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Q&A: Consultations on tackling offshore evasion

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What has happened?

Fresh from the success of its role in pushing the OECD’s Common Reporting Standard (CRS) to countries around the world, HMRC is now consulting on four new measures to try to drive offshore tax evasion out of existence ( Affected businesses have until 8 October to respond.

The proposed measures have been a long time in the offing; and the case of the strict liability offence has for some time been particularly noticeable by the absence of any news on its progress. However, these measures were refreshed in the March Budget.

The consultations are:

  • A new corporate criminal offence of failure to prevent the facilitation of evasion: a new Bribery Act style offence for corporations with ‘agents’ that facilitate the evasion of tax by others.
  • Civil sanctions for enablers of offshore evasion: penalties linked to the amount of tax evaded for those who 'enable' evasion by others.
  • A new criminal offence for offshore evaders: a new strict liability offence for those who fail to declare offshore income or gains without reasonable excuse.
  • Strengthening civil deterrents for offshore evaders: tougher penalties for offshore evasion, including a penalty based on the value of any undeclared asset for the most serious cases.

Who will the offence of failure to prevent facilitation apply to?

Corporations (whether UK or non-UK) with ‘agents’ that facilitate the evasion of UK tax; and UK corporations with ‘agents’ that facilitate non-UK tax evasion. Corporations will include companies and partnerships and certain not for profit organisations. All taxes are intended to be covered. 

The offence will be committed by the corporation alone. As it is a corporate offence, punishment will be in the form of a fine only and, more significantly for most corporations, a criminal record.   

An ‘agent’ can be either a natural or legal person and will include employees, contractors and other authorised intermediaries. The geographical location of the agent is irrelevant.

Why is this new offence needed?

The consultation makes it clear that to engage the new offence, the agent must himself be engaged in a criminal offence (i.e. have the necessary ‘mens rea’) when facilitating the evasion. The agent must ‘intend to do the act of facilitation, believe that his or her act is capable of assisting the perpetrator to commit an offence; and know the essential matters that constitute the perpetrator’s offence’.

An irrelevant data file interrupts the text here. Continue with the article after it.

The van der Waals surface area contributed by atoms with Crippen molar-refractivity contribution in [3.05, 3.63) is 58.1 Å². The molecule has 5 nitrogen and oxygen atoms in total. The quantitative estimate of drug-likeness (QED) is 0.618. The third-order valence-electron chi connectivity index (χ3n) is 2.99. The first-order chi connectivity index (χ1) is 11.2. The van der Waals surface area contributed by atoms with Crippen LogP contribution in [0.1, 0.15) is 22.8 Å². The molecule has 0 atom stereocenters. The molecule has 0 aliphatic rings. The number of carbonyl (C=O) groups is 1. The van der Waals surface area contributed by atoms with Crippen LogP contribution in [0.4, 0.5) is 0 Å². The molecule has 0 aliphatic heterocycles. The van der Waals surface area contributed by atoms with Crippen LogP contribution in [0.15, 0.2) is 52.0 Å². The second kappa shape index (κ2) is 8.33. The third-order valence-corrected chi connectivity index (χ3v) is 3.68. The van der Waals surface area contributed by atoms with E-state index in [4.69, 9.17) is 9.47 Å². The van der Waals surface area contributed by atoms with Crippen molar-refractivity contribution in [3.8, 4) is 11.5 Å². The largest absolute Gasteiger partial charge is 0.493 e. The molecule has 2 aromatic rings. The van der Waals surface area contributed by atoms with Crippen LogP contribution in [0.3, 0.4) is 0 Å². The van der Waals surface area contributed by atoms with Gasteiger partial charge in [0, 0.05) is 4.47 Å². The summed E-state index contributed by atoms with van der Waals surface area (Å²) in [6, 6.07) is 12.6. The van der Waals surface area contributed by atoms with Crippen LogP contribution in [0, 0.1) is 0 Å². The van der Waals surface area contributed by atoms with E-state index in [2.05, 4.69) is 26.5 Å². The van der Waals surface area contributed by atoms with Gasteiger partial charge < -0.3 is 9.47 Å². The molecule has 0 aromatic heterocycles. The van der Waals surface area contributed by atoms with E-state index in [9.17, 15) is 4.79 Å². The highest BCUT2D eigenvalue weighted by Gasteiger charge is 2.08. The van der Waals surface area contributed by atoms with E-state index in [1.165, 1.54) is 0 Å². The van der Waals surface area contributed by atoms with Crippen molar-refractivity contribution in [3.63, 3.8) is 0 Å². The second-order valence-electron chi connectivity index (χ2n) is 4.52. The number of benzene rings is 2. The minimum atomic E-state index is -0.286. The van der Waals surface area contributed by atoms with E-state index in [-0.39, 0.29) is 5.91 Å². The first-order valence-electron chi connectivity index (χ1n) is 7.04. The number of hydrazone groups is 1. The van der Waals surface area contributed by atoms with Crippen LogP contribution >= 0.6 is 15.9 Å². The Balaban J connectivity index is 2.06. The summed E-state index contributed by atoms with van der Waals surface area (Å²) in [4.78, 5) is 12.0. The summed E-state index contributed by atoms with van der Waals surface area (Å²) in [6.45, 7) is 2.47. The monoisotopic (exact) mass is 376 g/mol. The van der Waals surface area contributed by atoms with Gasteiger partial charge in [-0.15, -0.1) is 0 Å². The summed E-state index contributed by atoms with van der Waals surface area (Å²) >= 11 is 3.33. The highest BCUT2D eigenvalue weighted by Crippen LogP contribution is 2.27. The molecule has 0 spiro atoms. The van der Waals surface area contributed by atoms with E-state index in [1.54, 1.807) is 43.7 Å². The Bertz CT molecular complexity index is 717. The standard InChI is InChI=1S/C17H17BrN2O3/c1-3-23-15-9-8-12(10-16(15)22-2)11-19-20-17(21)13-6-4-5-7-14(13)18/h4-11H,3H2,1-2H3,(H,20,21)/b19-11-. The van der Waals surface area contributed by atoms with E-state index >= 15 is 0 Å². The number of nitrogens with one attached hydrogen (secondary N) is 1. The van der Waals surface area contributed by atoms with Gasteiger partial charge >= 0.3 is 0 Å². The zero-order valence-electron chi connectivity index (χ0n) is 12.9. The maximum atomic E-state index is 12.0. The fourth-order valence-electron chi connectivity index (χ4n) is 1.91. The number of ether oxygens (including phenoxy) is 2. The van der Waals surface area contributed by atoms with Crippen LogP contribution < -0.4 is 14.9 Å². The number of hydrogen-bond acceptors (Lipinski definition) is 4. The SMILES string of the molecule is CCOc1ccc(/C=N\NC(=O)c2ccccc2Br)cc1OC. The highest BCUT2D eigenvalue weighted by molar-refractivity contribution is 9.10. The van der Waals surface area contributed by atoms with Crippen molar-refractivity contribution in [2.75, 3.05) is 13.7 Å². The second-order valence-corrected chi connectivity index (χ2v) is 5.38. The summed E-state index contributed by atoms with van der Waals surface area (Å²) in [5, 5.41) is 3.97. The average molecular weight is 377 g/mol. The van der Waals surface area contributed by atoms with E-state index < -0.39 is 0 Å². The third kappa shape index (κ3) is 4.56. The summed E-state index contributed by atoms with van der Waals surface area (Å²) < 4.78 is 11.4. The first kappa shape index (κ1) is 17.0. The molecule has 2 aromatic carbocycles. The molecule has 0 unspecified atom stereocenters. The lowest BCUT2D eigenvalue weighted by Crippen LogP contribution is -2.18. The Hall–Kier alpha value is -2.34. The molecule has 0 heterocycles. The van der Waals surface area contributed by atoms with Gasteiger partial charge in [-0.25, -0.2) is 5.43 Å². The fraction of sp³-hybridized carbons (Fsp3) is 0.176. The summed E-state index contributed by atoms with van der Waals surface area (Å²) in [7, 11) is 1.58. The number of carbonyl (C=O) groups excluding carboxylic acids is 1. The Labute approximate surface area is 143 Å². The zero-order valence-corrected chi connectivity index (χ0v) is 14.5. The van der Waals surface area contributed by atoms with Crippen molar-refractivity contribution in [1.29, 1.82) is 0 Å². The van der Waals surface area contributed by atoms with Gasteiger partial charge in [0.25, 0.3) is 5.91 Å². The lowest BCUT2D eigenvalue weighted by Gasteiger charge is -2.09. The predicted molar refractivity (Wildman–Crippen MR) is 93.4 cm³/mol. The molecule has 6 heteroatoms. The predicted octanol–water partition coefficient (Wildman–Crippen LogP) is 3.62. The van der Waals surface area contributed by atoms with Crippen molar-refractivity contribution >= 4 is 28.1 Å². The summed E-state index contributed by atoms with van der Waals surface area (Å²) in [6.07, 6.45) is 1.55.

Under current law, a corporation only commits an offence if the agent that facilitates the evasion is a member of senior management; and thus the ‘directing mind and will’ of the corporation. The new offence criminalises a corporation in all other circumstances, unless the corporation can show that it has taken reasonable steps to prevent the agent from facilitating tax evasion. 

What will count as facilitating evasion?

The consultation document sets out five broad areas where corporations could commit the new offence. The five areas are where the corporation or its staff:

  • act as a broker or conduit by arranging access and introductions to others that facilitate the evasion;
  • provide planning and advice on the jurisdictions, investments and structures which will enable the taxpayer to hide their money, especially involving an attempt to frustrate the automatic exchange of information under the CRS;
  • provide ‘delivery of infrastructure’ by setting up companies, trusts and other vehicles which are used to hide beneficial ownership; opening bank accounts; and providing legal services and documentation which underpin the structures used in the evasion, such as notary services and powers of attorney;
  • provide the ‘maintenance of infrastructure’, which includes providing professional trustee or company director services, including nominee services; and providing virtual offices, IT structures, legal services and documentation which obscures the true nature of the arrangements, such as audit certificates; and
  • provide financial assistance, including helping those trying to evade tax to move their money out of the UK or to keep it hidden by providing ongoing banking services and platforms; providing client accounts and escrow services; and moving money through financial instruments and currency conversions.

How will it work extra-territorially?

First, the consultation intends to apply the offence to non-UK corporations – including non-UK banks, trust companies, company formation agents and professional firms – in respect of UK tax evasion.

There will, of course, be practical difficulties around legal jurisdiction if the UK authorities try to prosecute a foreign corporation. However, non-UK corporations may for other reasons take steps to comply, even if in practice they do not fear being prosecuted. These include damage to their reputation and the possibility of offences arising under their local anti-money laundering regime (such as deriving benefits from the commission of a foreign offence). 

Second, the government also wants UK corporations to prevent the facilitation of non-UK tax evasion. The consultation says: ‘We believe that corporations with a presence in the UK should be obliged to take reasonable steps to prevent their agents being complicit in criminal tax evasion, wherever that tax is evaded.’ UK corporations therefore have to factor in the risk of their agents facilitating overseas evasion.